Malta

May. 1st, 2017 07:26 pm
ewx: (Default)
[personal profile] ewx
Work sent me to Malta for Financial Crypto 2017 last month. I've already shared my domain-relevant thoughts on it with my colleagues, but thanks to the extra-mural parts of the conference program I got to see some interesting things on the island too.

The full set of pictures are on Flickr; some highlights appear below.


Sliema. The conference was held in Sliema, which particularly on the edges was mostly modern buildings (of which many more are going up); the interior had obviously been around a bit longer. Still, there’s some visually interesting things to capture if you look for them:

Enormous trompe l'oeil mural in Sliema Reflected buildings in Sliema

Ginsberg graffiti in Sliema

I’m uncertain whether the misquotation is deliberate.

It’s not exactly a beach resort; where it wasn’t harbour, the coast was interestingly eroded rock...

Unusually colored pool at Sliema coastline

...plus some odd structures:

Odd structures at Sliema coastline


Valetta. The really interesting-looking stuff was across the harbour. This is the city of Valetta, built in the C16th to control access to the harbour, and thus in turn to control traffic between the easterna and western halves of the Mediterranean - a very live issue in an era when the Ottoman Empire was its height.

View of Valetta from Sliema

We had a tour which included a visit to the co-cathedral of St John’s; the cathedral proper is in Mdina, which we also visited. IIRC the Baroque interior here is a C17th addition, the decor of the original Templar design was apparently rather more restrained (it could hardly be less so).

Interior of St John's co-cathedral, Valetta

The trompe l’oeil effect, with people’s legs apparently hanging down from the ceiling, doesn’t come across as well in a small picture as it did in real life, so you’ll have to take my word for it, although this detail might hint at one example of it:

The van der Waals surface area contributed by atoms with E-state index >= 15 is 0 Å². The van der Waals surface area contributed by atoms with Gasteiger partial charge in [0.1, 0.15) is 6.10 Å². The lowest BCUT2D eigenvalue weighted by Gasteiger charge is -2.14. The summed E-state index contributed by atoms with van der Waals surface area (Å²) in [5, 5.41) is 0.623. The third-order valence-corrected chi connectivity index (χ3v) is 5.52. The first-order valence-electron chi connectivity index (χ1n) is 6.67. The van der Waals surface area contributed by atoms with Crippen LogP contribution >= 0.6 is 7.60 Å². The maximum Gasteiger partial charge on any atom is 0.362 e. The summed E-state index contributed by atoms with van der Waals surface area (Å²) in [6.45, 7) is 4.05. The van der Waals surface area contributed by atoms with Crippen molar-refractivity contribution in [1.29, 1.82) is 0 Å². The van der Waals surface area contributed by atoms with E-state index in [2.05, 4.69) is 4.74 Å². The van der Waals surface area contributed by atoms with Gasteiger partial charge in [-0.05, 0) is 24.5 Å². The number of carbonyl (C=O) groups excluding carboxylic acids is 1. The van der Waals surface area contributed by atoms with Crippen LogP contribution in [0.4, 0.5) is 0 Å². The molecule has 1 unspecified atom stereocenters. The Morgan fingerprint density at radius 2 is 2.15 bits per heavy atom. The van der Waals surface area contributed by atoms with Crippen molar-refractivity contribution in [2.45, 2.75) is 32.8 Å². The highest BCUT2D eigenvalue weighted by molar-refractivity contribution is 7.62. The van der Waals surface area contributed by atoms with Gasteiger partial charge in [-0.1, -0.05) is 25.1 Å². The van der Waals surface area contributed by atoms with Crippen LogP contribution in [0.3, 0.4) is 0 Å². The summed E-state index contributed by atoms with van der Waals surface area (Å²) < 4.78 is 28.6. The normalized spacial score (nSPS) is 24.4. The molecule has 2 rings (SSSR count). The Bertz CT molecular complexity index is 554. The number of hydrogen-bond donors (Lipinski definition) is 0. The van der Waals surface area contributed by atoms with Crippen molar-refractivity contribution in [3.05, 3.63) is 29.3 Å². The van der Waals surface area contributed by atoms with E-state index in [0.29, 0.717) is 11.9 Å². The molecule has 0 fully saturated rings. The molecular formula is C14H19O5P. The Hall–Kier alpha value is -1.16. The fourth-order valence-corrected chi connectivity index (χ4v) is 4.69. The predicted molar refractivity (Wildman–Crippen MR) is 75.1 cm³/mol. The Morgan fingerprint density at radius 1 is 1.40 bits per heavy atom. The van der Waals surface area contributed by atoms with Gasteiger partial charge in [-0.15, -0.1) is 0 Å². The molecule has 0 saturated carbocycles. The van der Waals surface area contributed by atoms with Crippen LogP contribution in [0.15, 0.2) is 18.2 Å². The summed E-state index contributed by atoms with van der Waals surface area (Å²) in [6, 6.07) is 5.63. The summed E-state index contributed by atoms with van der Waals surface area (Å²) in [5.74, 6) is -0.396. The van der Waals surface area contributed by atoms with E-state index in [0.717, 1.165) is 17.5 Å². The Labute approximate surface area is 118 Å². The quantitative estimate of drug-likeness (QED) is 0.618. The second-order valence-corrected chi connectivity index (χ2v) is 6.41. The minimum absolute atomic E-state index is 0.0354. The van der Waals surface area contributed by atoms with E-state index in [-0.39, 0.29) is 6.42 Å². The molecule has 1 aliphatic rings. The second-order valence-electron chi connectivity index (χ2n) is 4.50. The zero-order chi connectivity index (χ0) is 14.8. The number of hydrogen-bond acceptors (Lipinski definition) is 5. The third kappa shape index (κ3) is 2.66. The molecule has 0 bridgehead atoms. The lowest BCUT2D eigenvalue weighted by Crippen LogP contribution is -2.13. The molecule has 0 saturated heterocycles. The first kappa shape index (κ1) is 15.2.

Detail of trompe l'oeil art in St John's co-cathedral, Valetta


Marsaxlokk (“Marsa-shlock”). A fishing village, the boat shown here is pretty typical:

Colorful boat in Marsaxlokk (entirely typical for the area)

Less typical was the collection of protest signs:

Boat decked with signs protesting something I didn't look up

On the same afternoon we had a boat tour round some rather nice coastal caves. Photography in a moving boat in a cave with only a cellphone was challenging but this exterior shot gives some idea of why it's called the blue grotto. There were numerous jellyfish visible, maybe 5-10cm across?



Parts of the place reminded me of Sicily (the ubiquitous prickly pears depicted below) and other bits of England (BS1363, some of the Sliema shops, much of the spoken/written language), although the Arabic place-names contrasted sharply with this.



The last site we visited was the megalithic temple at Ħaġar Qim (approximately “Hajar Eem”). At well over 5K years old, I think this is the oldest building I’ve ever visited.

Inside the megathlitic temple at Ħaġar Qim

From:
Anonymous (will be screened)
OpenID (will be screened if not validated)
Identity URL: 
User
Account name:
Password:
If you don't have an account you can create one now.
Subject:
HTML doesn't work in the subject.

Message:

If you are unable to use this captcha for any reason, please contact us by email at support@dreamwidth.org


 
Notice: This account is set to log the IP addresses of everyone who comments.
Links will be displayed as unclickable URLs to help prevent spam.

August 2017

S M T W T F S
  12345
6789101112
13 141516171819
20212223242526
2728293031  

Most Popular Tags

Expand Cut Tags

No cut tags